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SUMMER 2019

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Distributor's Link Magazine Summer 2019 / Vol 42 No3

14 THE DISTRIBUTOR’S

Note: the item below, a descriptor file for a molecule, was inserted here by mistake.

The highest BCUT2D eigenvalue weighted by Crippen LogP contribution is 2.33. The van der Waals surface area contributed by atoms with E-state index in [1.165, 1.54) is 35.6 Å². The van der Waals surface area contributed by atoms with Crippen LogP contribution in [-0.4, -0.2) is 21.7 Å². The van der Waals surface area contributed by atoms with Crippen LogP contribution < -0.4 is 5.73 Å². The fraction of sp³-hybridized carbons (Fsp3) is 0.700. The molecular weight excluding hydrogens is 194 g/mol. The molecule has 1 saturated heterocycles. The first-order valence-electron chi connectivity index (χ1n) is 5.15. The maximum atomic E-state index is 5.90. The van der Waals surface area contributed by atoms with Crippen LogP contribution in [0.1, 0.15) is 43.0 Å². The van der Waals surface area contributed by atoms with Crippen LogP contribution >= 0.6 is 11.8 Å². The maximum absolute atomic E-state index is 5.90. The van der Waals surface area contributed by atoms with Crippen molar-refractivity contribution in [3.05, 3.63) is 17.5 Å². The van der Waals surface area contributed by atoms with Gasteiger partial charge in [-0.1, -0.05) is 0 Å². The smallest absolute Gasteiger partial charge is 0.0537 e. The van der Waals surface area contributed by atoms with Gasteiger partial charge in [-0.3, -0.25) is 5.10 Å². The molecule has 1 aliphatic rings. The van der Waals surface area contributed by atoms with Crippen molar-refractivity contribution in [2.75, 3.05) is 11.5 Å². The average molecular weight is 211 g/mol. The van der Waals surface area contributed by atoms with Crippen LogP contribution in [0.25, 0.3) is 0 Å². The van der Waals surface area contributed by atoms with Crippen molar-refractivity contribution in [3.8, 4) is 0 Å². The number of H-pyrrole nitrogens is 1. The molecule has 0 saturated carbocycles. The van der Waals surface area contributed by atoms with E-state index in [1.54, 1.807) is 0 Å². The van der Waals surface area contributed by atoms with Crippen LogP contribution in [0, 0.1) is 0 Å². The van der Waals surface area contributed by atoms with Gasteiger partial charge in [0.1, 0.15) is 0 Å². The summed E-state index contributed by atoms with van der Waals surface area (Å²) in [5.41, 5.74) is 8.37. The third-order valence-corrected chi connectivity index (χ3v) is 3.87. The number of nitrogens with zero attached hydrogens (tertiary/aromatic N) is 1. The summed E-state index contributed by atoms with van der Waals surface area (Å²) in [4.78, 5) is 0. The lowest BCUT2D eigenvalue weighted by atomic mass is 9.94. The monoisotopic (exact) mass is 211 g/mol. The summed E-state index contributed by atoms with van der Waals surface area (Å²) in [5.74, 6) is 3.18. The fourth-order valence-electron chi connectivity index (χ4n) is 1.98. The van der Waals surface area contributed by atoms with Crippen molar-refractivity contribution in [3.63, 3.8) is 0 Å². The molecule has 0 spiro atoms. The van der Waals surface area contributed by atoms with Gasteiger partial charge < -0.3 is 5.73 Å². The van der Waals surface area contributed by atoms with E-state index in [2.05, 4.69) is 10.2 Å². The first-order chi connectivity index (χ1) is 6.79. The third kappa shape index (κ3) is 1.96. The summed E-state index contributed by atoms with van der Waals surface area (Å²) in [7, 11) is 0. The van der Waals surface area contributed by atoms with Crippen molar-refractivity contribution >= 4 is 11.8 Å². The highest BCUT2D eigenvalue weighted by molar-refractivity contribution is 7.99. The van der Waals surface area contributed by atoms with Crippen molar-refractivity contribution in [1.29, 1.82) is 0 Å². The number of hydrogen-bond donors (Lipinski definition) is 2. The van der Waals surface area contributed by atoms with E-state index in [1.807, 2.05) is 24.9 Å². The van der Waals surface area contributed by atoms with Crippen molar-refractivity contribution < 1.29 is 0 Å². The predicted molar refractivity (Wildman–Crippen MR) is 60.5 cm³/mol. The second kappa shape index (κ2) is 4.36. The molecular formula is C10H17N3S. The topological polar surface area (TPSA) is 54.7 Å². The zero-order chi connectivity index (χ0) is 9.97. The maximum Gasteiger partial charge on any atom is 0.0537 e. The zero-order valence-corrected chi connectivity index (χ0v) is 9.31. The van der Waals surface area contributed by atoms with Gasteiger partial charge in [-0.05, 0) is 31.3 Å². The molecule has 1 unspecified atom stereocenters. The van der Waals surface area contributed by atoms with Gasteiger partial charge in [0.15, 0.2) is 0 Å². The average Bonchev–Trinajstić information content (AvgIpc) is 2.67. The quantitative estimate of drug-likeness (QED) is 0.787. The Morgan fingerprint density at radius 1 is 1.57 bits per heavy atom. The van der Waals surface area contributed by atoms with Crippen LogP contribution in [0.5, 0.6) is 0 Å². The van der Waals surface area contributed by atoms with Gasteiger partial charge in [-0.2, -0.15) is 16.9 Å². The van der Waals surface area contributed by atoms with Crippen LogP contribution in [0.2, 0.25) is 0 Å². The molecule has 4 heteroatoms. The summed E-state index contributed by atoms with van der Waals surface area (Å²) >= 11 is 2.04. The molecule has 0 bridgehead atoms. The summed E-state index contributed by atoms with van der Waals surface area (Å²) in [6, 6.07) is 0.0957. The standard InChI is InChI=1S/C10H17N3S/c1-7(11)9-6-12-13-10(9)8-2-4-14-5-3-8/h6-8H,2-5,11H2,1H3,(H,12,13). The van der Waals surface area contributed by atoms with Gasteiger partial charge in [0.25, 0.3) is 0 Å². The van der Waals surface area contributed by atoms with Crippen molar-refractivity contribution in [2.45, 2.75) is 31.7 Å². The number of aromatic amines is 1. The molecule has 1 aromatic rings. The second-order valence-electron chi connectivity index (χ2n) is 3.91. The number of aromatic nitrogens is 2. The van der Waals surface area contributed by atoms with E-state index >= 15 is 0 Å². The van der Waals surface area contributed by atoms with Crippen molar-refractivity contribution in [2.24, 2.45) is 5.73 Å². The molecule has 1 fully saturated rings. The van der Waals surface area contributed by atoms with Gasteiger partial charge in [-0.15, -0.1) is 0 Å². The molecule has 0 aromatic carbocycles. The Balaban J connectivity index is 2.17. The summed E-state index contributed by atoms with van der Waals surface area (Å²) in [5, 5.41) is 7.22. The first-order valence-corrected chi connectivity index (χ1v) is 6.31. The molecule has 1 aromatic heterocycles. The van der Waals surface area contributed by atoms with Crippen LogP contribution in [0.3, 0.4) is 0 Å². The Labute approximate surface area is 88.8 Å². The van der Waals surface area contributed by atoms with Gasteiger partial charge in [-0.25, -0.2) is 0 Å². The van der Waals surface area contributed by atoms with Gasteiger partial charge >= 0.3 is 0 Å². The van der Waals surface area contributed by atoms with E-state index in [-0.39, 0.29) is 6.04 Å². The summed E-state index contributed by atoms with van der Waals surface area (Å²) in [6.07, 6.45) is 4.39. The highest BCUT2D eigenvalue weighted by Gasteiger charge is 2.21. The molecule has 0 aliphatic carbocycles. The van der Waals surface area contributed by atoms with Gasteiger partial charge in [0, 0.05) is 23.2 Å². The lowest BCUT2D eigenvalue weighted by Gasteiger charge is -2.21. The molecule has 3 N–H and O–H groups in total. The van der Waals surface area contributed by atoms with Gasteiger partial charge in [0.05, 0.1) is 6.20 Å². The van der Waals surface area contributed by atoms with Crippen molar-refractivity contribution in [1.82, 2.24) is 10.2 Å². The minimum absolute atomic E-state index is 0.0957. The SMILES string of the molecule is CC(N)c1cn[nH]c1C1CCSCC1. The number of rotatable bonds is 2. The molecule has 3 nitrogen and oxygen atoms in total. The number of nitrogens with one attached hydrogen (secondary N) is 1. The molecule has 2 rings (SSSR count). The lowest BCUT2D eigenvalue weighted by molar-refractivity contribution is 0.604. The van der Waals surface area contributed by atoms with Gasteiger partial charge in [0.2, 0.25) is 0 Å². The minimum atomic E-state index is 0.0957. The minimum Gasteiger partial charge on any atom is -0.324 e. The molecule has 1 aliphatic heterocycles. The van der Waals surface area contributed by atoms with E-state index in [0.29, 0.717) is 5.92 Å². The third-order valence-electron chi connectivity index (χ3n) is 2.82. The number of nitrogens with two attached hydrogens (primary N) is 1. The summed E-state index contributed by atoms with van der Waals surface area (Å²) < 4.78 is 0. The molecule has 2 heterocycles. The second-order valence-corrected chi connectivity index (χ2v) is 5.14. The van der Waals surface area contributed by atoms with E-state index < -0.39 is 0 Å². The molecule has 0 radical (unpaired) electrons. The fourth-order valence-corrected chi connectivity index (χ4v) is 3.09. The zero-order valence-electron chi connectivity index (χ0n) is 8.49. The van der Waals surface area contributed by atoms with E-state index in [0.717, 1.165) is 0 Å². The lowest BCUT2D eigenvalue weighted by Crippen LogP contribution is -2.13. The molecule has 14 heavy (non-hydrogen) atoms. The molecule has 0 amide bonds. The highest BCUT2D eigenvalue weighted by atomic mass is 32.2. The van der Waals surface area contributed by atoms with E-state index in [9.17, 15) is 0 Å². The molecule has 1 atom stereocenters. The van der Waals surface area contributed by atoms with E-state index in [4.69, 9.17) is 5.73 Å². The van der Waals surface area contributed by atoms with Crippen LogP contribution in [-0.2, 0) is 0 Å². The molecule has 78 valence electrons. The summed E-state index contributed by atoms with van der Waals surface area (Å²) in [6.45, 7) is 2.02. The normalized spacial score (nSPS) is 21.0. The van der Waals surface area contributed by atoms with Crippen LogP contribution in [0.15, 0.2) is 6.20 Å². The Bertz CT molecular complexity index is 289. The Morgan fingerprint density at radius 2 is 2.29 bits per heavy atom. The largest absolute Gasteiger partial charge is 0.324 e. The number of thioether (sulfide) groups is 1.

14 THE DISTRIBUTOR’S LINK Guy Avellon Guy Avellon has been in MRO and Fastener Distribution for over 30 years, in such positions Sales Engineer, Chief Engineer, Manager of Product Marketing, Product Engineering & Quality and Director of Quality & Engineering. He founded GT Technical Consultants where he performs failure analysis, lectures on fastener safety, works for law firms and designs/audits Quality systems. He is a member of SAE, is Vice Chairman of the ASTM F16 Fastener Committee, Chairman of the F16.01 Test Methods Committee and received the ASTM Award of Merit in 2005. Guy can be contacted at 847- 477-5057, Email: ExpertBoltGuy@gmail.com or visit www.BoltFailure.com. WHAT FASTENER DISTRIBUTORS NEED TO KNOW ABOUT STEEL IN FASTENERS Many times, we take products for granted. We know one type of fastener should have more strength than another, but how does an engineer know if the steel and heat treatment properties will provide suitable performance for some of the applications they require? As a guide, this article will provide what the steel chemistry numbers mean to users. Carbon steels are called such as they contain a certain amount of carbon. The amount of carbon present determines the steels ability to be heat treatable. The higher the carbon content, the harder the steel becomes when heated. The addition of certain alloying elements will provide the performance characteristics desired of the finished product and reduce brittleness. The base steel or alloy composition type is identified by a series of digits in the steel number, as developed cooperatively by the AISI (American Iron and Steel Institute) and the SAE (Society of Automotive Engineers). For example; the first digit of a four or five digit steel number indicates a category, such as (1) carbon steel, (2) nickel steel, (3) nickel-chromium steel, etc. The second number indicates the approximate percentage of the alloying element, while the last two or three digits indicate the approximate 1/100ths weight percentage of carbon content. Typical AISI/SAE steels, but not limited to, used for fastener products are as follows: ¤ 10xx—Plain Carbon Steel (1010) ¤ 15xx—Manganese Steel (1541) ¤ 40xx—Molybdenum Steel (0.25%) (4037) ¤ 41xx—Chromium-Molybdenum Steel (1.0% Cr, 0.20% Mo) (4140) ¤ 43xx---Chromium-Manganese-Molybdenum Steel (4340) CONTRIBUTOR ARTICLE ¤ 50xx---Nickel Steel (50B46) ¤ 51xx—Chromium Steel (51B60) (0.80% Cr) ¤ 86xx---Chromium-Nickel-Molybdenum Steel (8637) ¤ 87xx—Chromium-Nickel-Molybdenum Steel (0.55% Ni, 0.50% Cr, 0.25% Mo) ¤ 94xx---Nickel-Chromium-Molybdenum Steel (94B40) To be considered an alloy steel, one or more alloying elements must be added to the steel. The American Iron and Steel Institute has defined that a steel is considered to be an alloy when the maximum of the range given for the content of alloying elements exceeds one or more of the following limits: manganese, 1.65%; silicon, 0.60%; copper, 0.60%; or in which a definite minimum quantity of any of the following elements is specified or required within the limits of the recognized field of constructional alloy steels: aluminum, chromium up to 3.99%, cobalt, columbium, molybdenum 0.30%, nickel 0.30%, titanium, tungsten, vanadium 0.10%, zirconium, or any other alloying elements added to obtain a desired alloying effect. Where elements are specified in combinations of two, three or more and have alloy contents less than described above, the limit value to be applied for steel class determination is 70% of the sum of the individual values of the concerned elements. Fastener Grades All fasteners, regardless of standard or specification, are identified by a unique marking on the head, in addition to the manufacturer’s unique registered marking. The following is a typical list of the common inch and Metric fasteners used in commerce. See SAE J429 and SAE J1199. CONTINUED ON PAGE 128

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